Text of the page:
The Synology website offers in-depth instructions for setting up your NAS for remote access, so check it out if you need help.
Remote access with QNAP NAS is done through the myQNAPcloud service. The instructions are relatively straightforward, only requiring a simple setup procedure. From there, you can login to myQNAPcloud using any web browser to access your remote files, apps and more.
The strength of QNAP NAS devices is that they allow you to couple applications together with IFTTT (If This, Then That) logic. This allows you to automate certain tasks with your QNAP NAS. For instance, you can create applets that go something like this: "If someone tags me on a Facebook photo, then upload it to my NAS", or "When a file is saved to Dropbox, then also save a copy to my NAS". The possibilities are rather endless.
Whether you go with QNAP or Synology, both brands offer a wide range of NAS devices that cover almost all budgets and use cases. In general, we think QNAP offers slightly more value as well as more connectivity options in their mid-to-high end models that are not found at Synology. QNAP's high-end models also offer increased configuration options - in particular, they tend to offer more PCIe expansion slots.
However, where Synology tends to outperform QNAP is in RAID configurations. In addition to the usual RAID configurations you can normally find in a NAS, Synology takes it one step further and offers an innovative RAID system, the Synology Hybrid RAID (SHR). SHR allows for increased flexibility in your RAID configurations, optimising capacity and performance in comparison to standard RAID systems.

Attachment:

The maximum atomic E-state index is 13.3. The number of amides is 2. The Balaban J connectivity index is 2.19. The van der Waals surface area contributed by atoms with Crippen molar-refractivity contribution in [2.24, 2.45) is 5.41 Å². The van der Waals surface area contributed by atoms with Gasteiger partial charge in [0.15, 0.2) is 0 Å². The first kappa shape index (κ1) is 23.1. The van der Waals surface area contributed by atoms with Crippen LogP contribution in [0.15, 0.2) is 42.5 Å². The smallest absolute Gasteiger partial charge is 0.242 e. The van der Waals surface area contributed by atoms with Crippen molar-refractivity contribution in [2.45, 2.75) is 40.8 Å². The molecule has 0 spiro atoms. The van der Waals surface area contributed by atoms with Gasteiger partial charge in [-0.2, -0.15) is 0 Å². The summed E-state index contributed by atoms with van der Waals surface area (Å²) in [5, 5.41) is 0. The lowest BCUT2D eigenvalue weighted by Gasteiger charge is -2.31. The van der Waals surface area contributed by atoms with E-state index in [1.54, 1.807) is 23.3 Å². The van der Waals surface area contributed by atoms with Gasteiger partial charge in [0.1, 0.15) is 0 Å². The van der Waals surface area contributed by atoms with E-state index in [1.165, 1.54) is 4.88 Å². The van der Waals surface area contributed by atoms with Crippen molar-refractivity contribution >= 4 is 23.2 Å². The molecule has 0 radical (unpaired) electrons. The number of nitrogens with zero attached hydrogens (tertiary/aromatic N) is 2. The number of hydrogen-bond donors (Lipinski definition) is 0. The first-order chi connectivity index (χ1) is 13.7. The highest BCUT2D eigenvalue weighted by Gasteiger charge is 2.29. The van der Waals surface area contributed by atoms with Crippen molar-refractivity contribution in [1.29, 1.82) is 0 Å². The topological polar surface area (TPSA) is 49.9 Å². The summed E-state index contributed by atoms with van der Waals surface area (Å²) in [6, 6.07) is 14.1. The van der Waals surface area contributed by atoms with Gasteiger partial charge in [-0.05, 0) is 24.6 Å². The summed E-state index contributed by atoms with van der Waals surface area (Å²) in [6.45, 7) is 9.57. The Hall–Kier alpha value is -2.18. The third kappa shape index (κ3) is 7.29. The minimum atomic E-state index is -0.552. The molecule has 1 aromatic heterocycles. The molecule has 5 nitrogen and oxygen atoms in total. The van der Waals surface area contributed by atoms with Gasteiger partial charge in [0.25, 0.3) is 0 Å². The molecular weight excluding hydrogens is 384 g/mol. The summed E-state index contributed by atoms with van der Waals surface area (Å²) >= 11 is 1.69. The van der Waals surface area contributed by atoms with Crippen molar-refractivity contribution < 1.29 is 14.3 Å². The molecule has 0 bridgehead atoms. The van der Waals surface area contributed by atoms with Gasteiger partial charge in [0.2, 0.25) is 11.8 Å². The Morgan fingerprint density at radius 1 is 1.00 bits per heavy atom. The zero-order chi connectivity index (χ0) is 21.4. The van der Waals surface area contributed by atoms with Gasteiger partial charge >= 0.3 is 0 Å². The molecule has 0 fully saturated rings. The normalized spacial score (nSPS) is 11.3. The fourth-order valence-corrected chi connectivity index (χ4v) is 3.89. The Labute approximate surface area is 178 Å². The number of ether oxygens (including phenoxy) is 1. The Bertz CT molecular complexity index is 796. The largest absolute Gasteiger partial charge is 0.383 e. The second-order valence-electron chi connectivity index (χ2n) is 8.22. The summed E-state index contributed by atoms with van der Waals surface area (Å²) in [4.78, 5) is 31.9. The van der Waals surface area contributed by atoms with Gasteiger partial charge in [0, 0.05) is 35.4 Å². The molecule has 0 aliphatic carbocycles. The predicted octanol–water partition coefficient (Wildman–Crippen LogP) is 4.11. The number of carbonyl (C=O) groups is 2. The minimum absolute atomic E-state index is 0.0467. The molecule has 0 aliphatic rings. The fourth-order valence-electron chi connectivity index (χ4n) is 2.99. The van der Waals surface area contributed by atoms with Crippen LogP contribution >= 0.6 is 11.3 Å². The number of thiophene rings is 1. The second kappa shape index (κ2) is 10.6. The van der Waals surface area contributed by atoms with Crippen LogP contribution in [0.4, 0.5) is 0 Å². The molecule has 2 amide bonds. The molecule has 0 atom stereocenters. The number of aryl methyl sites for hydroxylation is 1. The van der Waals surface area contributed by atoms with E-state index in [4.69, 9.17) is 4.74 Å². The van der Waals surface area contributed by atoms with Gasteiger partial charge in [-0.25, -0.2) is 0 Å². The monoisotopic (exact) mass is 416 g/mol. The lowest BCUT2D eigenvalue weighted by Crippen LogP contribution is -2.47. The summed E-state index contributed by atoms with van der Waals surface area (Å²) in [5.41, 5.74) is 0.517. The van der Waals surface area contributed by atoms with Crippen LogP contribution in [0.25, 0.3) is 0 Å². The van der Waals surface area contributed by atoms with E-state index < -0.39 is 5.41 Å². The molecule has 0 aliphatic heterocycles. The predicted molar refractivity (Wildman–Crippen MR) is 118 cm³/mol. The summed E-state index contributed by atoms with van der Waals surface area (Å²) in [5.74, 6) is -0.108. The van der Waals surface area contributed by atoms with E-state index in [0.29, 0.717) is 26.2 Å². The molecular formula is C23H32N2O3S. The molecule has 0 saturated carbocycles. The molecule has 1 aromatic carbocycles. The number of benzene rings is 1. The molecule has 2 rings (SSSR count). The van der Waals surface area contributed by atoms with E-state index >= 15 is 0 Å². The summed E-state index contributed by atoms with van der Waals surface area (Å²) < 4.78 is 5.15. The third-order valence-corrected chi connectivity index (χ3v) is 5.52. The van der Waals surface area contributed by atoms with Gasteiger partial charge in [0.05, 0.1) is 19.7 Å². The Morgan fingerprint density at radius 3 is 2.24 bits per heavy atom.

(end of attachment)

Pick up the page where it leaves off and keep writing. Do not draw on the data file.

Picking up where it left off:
When choosing a NAS, it's also important to consider what number of drive bays to go for. We'll run-down some of the common configurations below.
Single-bay NAS models are a decent option if all you need is simple storage. That being said, they are not too popular among enthusiasts and power-users since they are not capable of mirroring. You cannot setup a RAID array using a single-bay NAS, as this requires having at least two hard disks. Hence, a single-bay NAS is great for storing family files and documents, but not for backing up files.
Dual-bay NAS models are one of the more popular configurations for a NAS. Since they can attach two hard drives, 2-bay NAS models can use mirroring and RAID configurations to backup data in the event of unexpected data loss. Thus, if a drive fails or corrupts data, you can have a backup stored on another drive.
NAS models with 4-bays are generally used for home and small business users who want to backup their data securely with RAID configurations. You will have ample space for your media, files and documents, while protecting your data against drive failure with a RAID configuration.
In the end, both QNAP and Synology provide intuitive, easy-to-use NAS models that fit a variety of needs. From home and server use to SMB and enterprise, you won't be disappointed with either brand. It really comes down to personal preference (in terms of using the NAS operating system and third-party apps), as well as how much you are willing to spend.